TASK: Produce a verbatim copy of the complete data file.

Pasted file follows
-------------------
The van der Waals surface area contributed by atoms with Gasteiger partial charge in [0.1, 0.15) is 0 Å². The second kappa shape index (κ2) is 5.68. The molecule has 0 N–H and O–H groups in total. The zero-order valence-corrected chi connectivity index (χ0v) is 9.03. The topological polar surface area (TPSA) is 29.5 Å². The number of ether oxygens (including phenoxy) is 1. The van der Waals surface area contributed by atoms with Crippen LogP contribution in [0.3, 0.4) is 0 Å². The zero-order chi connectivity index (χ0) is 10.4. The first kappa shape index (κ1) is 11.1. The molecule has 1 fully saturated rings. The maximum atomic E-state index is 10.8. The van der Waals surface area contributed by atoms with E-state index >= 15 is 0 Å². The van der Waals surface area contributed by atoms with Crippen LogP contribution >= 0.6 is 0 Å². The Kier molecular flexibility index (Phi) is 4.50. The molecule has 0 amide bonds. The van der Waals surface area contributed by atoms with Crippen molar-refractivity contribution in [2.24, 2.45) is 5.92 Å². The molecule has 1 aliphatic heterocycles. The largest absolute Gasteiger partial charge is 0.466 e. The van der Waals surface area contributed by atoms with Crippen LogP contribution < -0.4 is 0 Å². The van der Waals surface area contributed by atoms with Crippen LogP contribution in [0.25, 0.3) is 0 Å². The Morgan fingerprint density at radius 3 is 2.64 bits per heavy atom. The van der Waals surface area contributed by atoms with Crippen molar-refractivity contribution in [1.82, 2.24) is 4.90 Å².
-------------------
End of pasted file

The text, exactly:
The van der Waals surface area contributed by atoms with Gasteiger partial charge in [0.1, 0.15) is 0 Å². The second kappa shape index (κ2) is 5.68. The molecule has 0 N–H and O–H groups in total. The zero-order valence-corrected chi connectivity index (χ0v) is 9.03. The topological polar surface area (TPSA) is 29.5 Å². The number of ether oxygens (including phenoxy) is 1. The van der Waals surface area contributed by atoms with Crippen LogP contribution in [0.3, 0.4) is 0 Å². The zero-order chi connectivity index (χ0) is 10.4. The first kappa shape index (κ1) is 11.1. The molecule has 1 fully saturated rings. The maximum atomic E-state index is 10.8. The van der Waals surface area contributed by atoms with E-state index >= 15 is 0 Å². The van der Waals surface area contributed by atoms with Crippen LogP contribution >= 0.6 is 0 Å². The Kier molecular flexibility index (Phi) is 4.50. The molecule has 0 amide bonds. The van der Waals surface area contributed by atoms with Crippen molar-refractivity contribution in [2.24, 2.45) is 5.92 Å². The molecule has 1 aliphatic heterocycles. The largest absolute Gasteiger partial charge is 0.466 e. The van der Waals surface area contributed by atoms with Crippen LogP contribution < -0.4 is 0 Å². The van der Waals surface area contributed by atoms with Crippen LogP contribution in [0.25, 0.3) is 0 Å². The Morgan fingerprint density at radius 3 is 2.64 bits per heavy atom. The van der Waals surface area contributed by atoms with Crippen molar-refractivity contribution in [1.82, 2.24) is 4.90 Å².